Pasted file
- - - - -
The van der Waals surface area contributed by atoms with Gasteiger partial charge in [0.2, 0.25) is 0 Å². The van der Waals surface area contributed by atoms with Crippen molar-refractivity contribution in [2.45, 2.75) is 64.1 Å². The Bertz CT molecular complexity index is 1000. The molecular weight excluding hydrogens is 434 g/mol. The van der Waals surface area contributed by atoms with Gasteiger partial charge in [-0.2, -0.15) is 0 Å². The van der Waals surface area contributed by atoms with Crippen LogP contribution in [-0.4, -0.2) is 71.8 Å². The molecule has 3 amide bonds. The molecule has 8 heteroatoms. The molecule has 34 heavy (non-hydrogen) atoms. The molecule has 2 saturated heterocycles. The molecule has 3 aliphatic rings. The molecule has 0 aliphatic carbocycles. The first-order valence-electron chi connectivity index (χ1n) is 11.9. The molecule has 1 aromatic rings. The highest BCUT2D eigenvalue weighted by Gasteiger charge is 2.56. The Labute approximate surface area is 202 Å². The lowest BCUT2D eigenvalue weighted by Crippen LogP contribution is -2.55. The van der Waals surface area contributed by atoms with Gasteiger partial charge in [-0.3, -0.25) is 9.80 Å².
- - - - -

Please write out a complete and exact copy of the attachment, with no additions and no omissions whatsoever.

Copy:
The van der Waals surface area contributed by atoms with Gasteiger partial charge in [0.2, 0.25) is 0 Å². The van der Waals surface area contributed by atoms with Crippen molar-refractivity contribution in [2.45, 2.75) is 64.1 Å². The Bertz CT molecular complexity index is 1000. The molecular weight excluding hydrogens is 434 g/mol. The van der Waals surface area contributed by atoms with Gasteiger partial charge in [-0.2, -0.15) is 0 Å². The van der Waals surface area contributed by atoms with Crippen LogP contribution in [-0.4, -0.2) is 71.8 Å². The molecule has 3 amide bonds. The molecule has 8 heteroatoms. The molecule has 34 heavy (non-hydrogen) atoms. The molecule has 2 saturated heterocycles. The molecule has 3 aliphatic rings. The molecule has 0 aliphatic carbocycles. The first-order valence-electron chi connectivity index (χ1n) is 11.9. The molecule has 1 aromatic rings. The highest BCUT2D eigenvalue weighted by Gasteiger charge is 2.56. The Labute approximate surface area is 202 Å². The lowest BCUT2D eigenvalue weighted by Crippen LogP contribution is -2.55. The van der Waals surface area contributed by atoms with Gasteiger partial charge in [-0.3, -0.25) is 9.80 Å².